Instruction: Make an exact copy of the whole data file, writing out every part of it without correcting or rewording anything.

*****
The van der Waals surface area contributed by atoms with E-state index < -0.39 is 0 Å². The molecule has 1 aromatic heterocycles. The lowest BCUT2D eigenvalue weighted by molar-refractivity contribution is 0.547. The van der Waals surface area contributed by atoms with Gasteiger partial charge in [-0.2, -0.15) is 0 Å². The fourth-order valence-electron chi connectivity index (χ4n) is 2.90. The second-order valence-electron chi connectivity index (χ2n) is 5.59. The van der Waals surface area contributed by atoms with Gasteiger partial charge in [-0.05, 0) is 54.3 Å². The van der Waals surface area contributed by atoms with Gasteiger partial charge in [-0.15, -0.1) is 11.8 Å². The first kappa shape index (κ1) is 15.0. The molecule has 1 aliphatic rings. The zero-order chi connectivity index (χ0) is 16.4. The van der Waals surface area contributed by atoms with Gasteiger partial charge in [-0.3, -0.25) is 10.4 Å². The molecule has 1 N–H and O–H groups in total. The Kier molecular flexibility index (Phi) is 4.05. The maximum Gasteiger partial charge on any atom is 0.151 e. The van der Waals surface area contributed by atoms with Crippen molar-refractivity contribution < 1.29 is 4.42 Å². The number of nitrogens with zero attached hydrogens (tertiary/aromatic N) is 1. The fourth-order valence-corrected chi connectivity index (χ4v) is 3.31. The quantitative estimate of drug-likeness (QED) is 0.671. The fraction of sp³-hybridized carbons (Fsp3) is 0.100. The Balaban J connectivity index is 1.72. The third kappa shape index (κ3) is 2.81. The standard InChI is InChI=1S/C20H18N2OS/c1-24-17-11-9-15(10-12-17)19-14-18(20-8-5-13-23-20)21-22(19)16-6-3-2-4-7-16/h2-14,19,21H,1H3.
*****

The van der Waals surface area contributed by atoms with E-state index < -0.39 is 0 Å². The molecule has 1 aromatic heterocycles. The lowest BCUT2D eigenvalue weighted by molar-refractivity contribution is 0.547. The van der Waals surface area contributed by atoms with Gasteiger partial charge in [-0.2, -0.15) is 0 Å². The fourth-order valence-electron chi connectivity index (χ4n) is 2.90. The second-order valence-electron chi connectivity index (χ2n) is 5.59. The van der Waals surface area contributed by atoms with Gasteiger partial charge in [-0.05, 0) is 54.3 Å². The van der Waals surface area contributed by atoms with Gasteiger partial charge in [-0.15, -0.1) is 11.8 Å². The first kappa shape index (κ1) is 15.0. The molecule has 1 aliphatic rings. The zero-order chi connectivity index (χ0) is 16.4. The van der Waals surface area contributed by atoms with Gasteiger partial charge in [-0.3, -0.25) is 10.4 Å². The molecule has 1 N–H and O–H groups in total. The Kier molecular flexibility index (Phi) is 4.05. The maximum Gasteiger partial charge on any atom is 0.151 e. The van der Waals surface area contributed by atoms with Crippen molar-refractivity contribution < 1.29 is 4.42 Å². The number of nitrogens with zero attached hydrogens (tertiary/aromatic N) is 1. The fourth-order valence-corrected chi connectivity index (χ4v) is 3.31. The quantitative estimate of drug-likeness (QED) is 0.671. The fraction of sp³-hybridized carbons (Fsp3) is 0.100. The Balaban J connectivity index is 1.72. The third kappa shape index (κ3) is 2.81. The standard InChI is InChI=1S/C20H18N2OS/c1-24-17-11-9-15(10-12-17)19-14-18(20-8-5-13-23-20)21-22(19)16-6-3-2-4-7-16/h2-14,19,21H,1H3.